Oliver “Tuku” Mtukudzi was born September 22, 1952 in Highfield, Harare, Zimbabwe.
Oliver’s professional music career spanned more than thirty years and produced over 40 original albums most of them best sellers in his native Zimbabwe. But it was his dedication to the live music scene in Zimbabwe – playing to enthusiastic audiences in even the remotest parts of the country that earned him the respect and admiration of the people in Zimbabwe.
Tuku burst into the world of music in 1977 when he joined the now legendary Wagon Wheels which also featured Thomas Mapfumo. Success came to them early – the first single they recorded together “Dzandimomotera” rapidly went gold and was followed by Tuku’s first solo album (recorded on four tracks) which was also a smash hit. It was with a number of the musicians from the Wagon Wheels line-up that Oliver formed the Black Spirits the band that backed him throughout his career.
After Zimbabwean Independence in 1980, Oliver and the Black Spirits produced “Africa” one of the most important albums of its time and with the two hits it generated, ‘Zimbabwe’ and ‘Mazongonyedze’ the fledgling country found one of its first great voices.
Since Independence, Oliver released two albums every year, establishing himself as a producer/arranger a prolific songwriter and a formidable lead singer. Tuku was so innovative in these various fields that his distinctive music style is now widely described as “Tuku Music”. This is not to suggest that there are no recognizable influences in his work.
The traditional forms of mbira, the South African mbaqanga and the popular jit styles all affected it deeply – but these like katekwe, the traditional drumming patterns of his clan the Korekore were very much absorbed into a music form indubitably his own.
Apart from the individuality of his music Tuku’s enduring popularity largely resulted from his powers as a lyricist. Most of his songs focused on the social and economic issues that govern people’s daily lives. His infectious sense of optimism that pervaded all his music appealed to young and old alike.
His commitment to fighting the AIDs pandemic through his open approach to the topic in his songs contributed greatly to restoring a sense of care and responsibility within the wider community. As the oldest of seven children Oliver developed a sense of social and economic responsibility early in life due to the premature death of his father.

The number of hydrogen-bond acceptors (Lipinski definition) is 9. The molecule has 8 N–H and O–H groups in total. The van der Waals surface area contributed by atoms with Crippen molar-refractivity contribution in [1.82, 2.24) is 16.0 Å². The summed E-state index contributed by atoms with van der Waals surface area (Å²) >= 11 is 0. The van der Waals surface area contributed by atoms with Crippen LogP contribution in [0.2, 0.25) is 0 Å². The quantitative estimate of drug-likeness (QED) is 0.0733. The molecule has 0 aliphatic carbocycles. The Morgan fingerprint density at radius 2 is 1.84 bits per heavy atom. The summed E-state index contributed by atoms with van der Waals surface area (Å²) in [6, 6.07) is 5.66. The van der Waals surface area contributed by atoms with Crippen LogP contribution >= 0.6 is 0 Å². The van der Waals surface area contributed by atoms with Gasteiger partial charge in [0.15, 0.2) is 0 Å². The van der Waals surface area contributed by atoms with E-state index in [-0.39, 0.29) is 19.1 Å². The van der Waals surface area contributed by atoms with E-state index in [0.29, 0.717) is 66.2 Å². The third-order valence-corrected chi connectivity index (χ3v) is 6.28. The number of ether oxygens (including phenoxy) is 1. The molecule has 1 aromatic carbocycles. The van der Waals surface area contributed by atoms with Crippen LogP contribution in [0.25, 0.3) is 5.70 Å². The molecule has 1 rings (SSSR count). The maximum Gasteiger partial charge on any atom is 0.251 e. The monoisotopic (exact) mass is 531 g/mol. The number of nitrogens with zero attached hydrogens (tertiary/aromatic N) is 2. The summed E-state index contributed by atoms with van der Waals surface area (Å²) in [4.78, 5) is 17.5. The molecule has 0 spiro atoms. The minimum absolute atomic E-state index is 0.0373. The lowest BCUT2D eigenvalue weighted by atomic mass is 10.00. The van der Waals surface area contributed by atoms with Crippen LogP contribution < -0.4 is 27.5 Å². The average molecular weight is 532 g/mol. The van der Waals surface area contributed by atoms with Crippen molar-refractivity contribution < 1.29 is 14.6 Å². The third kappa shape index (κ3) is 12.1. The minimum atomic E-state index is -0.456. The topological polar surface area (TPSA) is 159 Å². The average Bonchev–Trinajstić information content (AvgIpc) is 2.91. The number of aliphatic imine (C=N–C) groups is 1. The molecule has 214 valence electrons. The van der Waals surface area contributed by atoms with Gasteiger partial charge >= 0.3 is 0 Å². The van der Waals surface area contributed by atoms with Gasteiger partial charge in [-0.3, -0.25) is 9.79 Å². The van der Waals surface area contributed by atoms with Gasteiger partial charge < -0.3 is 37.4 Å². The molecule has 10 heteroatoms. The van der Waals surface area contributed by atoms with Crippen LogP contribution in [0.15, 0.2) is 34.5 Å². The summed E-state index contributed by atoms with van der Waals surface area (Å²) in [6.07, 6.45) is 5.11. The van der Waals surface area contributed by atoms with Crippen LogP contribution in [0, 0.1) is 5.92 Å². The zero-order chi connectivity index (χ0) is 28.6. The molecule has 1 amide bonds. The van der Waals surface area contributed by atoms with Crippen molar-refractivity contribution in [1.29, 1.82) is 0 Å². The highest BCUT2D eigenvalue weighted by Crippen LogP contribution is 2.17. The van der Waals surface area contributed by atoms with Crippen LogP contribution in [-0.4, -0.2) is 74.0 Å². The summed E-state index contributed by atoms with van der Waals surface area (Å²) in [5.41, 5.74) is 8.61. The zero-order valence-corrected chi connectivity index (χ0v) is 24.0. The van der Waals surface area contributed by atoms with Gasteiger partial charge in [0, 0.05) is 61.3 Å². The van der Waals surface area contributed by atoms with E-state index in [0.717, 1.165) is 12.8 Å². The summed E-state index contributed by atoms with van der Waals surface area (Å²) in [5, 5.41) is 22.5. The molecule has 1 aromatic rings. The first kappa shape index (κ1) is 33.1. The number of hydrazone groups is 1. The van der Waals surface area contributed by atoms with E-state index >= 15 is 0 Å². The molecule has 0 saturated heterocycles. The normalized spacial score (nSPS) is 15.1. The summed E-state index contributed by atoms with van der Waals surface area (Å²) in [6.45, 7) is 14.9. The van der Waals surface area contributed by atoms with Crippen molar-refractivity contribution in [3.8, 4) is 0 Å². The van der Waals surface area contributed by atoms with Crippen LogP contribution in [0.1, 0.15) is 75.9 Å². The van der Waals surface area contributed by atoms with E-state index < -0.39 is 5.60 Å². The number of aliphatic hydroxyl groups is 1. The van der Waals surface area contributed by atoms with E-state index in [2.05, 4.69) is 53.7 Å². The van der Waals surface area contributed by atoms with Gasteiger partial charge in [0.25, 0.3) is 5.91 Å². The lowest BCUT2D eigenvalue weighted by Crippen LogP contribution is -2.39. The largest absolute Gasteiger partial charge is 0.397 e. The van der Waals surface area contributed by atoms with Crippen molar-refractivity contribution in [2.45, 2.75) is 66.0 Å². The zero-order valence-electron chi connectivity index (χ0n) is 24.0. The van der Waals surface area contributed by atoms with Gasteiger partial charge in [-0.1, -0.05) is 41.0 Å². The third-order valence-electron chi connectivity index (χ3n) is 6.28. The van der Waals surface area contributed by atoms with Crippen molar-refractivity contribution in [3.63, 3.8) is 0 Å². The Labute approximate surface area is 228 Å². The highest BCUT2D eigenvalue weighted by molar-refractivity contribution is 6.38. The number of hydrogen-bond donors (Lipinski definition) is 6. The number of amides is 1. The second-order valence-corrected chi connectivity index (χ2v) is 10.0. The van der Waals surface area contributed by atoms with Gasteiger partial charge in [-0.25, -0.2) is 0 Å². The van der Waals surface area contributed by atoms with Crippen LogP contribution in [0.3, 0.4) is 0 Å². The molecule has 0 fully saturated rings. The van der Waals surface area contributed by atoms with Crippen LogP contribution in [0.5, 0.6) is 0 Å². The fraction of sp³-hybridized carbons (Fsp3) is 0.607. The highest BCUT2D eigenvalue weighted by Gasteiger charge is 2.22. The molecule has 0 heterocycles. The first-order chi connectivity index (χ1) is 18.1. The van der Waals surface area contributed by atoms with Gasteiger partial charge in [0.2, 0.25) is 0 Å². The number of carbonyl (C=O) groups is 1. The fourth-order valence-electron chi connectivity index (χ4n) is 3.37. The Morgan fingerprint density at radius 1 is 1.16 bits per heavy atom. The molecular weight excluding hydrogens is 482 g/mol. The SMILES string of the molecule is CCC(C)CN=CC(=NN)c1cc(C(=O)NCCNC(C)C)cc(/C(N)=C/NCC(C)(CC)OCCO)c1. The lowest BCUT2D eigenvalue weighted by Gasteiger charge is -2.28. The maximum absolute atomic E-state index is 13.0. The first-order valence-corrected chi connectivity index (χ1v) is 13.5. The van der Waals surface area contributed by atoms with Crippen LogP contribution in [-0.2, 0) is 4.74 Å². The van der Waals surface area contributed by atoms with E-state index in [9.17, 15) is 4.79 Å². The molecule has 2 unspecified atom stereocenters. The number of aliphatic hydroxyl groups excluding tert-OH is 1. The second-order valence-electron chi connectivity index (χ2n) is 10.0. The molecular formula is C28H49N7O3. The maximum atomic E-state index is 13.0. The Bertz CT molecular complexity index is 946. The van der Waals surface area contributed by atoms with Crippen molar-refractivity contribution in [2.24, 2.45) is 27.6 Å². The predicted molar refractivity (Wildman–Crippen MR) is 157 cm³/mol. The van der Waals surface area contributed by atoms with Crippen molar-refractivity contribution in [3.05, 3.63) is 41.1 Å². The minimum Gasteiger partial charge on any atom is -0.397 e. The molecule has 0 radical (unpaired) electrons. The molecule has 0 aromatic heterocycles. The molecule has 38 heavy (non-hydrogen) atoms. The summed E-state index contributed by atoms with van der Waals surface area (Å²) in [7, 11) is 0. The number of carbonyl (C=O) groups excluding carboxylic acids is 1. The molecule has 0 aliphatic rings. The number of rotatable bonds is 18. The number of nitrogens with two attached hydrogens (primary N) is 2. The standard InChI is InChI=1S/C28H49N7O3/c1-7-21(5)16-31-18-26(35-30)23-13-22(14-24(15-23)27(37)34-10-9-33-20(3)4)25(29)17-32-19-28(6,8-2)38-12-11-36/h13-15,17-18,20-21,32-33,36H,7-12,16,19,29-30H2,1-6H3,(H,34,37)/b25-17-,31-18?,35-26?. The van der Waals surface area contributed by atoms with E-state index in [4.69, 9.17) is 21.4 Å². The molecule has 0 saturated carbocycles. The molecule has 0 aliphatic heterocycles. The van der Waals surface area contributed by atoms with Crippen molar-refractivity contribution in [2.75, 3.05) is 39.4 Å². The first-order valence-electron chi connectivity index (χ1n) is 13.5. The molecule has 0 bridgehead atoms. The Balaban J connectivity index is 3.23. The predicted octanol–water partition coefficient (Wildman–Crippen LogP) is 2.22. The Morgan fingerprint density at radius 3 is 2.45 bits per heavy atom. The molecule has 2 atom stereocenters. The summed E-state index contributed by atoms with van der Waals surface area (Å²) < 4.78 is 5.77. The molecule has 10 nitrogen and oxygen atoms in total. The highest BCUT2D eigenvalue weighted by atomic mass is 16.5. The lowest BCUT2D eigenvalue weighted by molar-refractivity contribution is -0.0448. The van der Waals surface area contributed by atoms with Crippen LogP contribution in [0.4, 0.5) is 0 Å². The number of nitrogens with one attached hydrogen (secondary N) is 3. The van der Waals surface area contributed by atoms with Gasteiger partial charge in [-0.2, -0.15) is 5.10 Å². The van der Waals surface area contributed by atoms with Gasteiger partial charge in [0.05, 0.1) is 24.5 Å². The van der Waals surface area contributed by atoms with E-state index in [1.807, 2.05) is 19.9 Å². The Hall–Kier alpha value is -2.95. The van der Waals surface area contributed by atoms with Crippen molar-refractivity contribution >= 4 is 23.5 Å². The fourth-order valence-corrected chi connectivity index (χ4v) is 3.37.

Oliver’s desire to bring his message to a wider audience led him to venture into the worlds of film and stage. Although he participated in several documentaries on Zimbabwean music during the 1980s including the BBC’s Under African Skies and The Soul of the Mbira it was not until 199 that Tuku found film success with a featured role in the internationally heralded JIT – the first local feature film with an all Zimbabwean cast.
Tuku followed the success of JIT with the role of the title character’s brother in Zimbabwe’s second feature film Neria for which he also wrote and arranged the soundtrack. A serious drama dealing with the thorny issue of woman’s rights in a chauvinist world, Neria proved to be another box-office triumph in Zimbabwe and earned Oliver the coveted M-Net Best Soundtrack Award in 1992 against stiff competition, including that of the highly acclaimed Sarafina.
From film, Tuku turned his attention to the stage writing and directing the live musical-drama Was my Child a project highlighting the plight of Zimbabwe’s street children. For this accomplishment the Zimbabwe Writers’ Union honored him.
Oliver Mtukudzi and his band The Black Spirits toured North America in 1999 as part of Africa Fete appearing at many of the premier festivals and stages across the continent.
In April of 2005 Tuku released Nhava (HUCD 312) his debut album on Heads Up International. Mtukudzi said the album – named after the Zimbabwean word for “carrying bag” – is a satchel filled with nuggets of advice encouragement and wisdom for travelers on the journey of life as they make their way through an often-perilous world.
“Every song on this album has something to teach about life something to remind you and encourage you about what is important in life ,“ said Mtukudzi who built a vast body of work by skillfully balancing compelling African rhythms and accessible melodies to address social issues relevant to not only his native Zimbabwe but to people and cultures everywhere. “All of these ideas are universal. They are the same for every human being regardless of their culture or their environment.”
Oliver Mtukudzi died on January 23, 2019 in Harare, Zimbabwe.
Tuku Music (Putumayo 152 1999)
Paivepo (Putumayo 168 2000)
Neria (Sheer Sound 2001)
Vhunze Moto (Putumayo 199 2002)
Bvuma / Tolerance (Sheer Sound 2002)
Shoko (Gallo Records 2002)
Greatest Hits the Tuku Years (Sheer Sound 2003)
Shanda (Alula Records 2003)
Oliver Mtukudzi Collection (Putumayo 214 2003)
Nhava (Heads Up International HUCD 312 2005)
Wonai (Sheer Sound 2006)
Tsimba Itsoka (Heads Up International 2007)
Dairai (Believe) (2008)
Rudaviro (Tuku Music 2010)
Kutsi Kwemoyo (2010)